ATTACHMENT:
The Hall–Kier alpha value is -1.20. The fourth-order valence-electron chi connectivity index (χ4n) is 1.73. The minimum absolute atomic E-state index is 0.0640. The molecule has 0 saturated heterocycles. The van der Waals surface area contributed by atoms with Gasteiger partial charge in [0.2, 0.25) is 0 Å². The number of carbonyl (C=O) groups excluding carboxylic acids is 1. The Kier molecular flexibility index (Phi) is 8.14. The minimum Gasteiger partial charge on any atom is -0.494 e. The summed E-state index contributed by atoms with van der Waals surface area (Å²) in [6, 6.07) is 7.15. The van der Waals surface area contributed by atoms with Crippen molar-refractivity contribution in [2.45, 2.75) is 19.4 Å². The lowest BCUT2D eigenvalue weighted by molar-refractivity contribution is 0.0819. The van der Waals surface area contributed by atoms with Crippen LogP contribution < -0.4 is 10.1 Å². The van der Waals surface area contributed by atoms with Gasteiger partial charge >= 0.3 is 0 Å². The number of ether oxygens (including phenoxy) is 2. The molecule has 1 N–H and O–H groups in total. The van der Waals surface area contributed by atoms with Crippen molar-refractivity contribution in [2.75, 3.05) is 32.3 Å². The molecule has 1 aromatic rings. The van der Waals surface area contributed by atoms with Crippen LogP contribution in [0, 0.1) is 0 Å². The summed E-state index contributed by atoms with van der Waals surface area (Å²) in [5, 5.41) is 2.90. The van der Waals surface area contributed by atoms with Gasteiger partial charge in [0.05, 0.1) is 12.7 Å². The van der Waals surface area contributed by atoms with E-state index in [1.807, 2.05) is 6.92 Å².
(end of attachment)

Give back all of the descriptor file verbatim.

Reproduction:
The Hall–Kier alpha value is -1.20. The fourth-order valence-electron chi connectivity index (χ4n) is 1.73. The minimum absolute atomic E-state index is 0.0640. The molecule has 0 saturated heterocycles. The van der Waals surface area contributed by atoms with Gasteiger partial charge in [0.2, 0.25) is 0 Å². The number of carbonyl (C=O) groups excluding carboxylic acids is 1. The Kier molecular flexibility index (Phi) is 8.14. The minimum Gasteiger partial charge on any atom is -0.494 e. The summed E-state index contributed by atoms with van der Waals surface area (Å²) in [6, 6.07) is 7.15. The van der Waals surface area contributed by atoms with Crippen molar-refractivity contribution in [2.45, 2.75) is 19.4 Å². The lowest BCUT2D eigenvalue weighted by molar-refractivity contribution is 0.0819. The van der Waals surface area contributed by atoms with Crippen LogP contribution < -0.4 is 10.1 Å². The van der Waals surface area contributed by atoms with Gasteiger partial charge >= 0.3 is 0 Å². The number of ether oxygens (including phenoxy) is 2. The molecule has 1 N–H and O–H groups in total. The van der Waals surface area contributed by atoms with Crippen molar-refractivity contribution in [2.75, 3.05) is 32.3 Å². The molecule has 1 aromatic rings. The van der Waals surface area contributed by atoms with Crippen LogP contribution in [0, 0.1) is 0 Å². The summed E-state index contributed by atoms with van der Waals surface area (Å²) in [5, 5.41) is 2.90. The van der Waals surface area contributed by atoms with Gasteiger partial charge in [0.05, 0.1) is 12.7 Å². The van der Waals surface area contributed by atoms with E-state index in [1.807, 2.05) is 6.92 Å².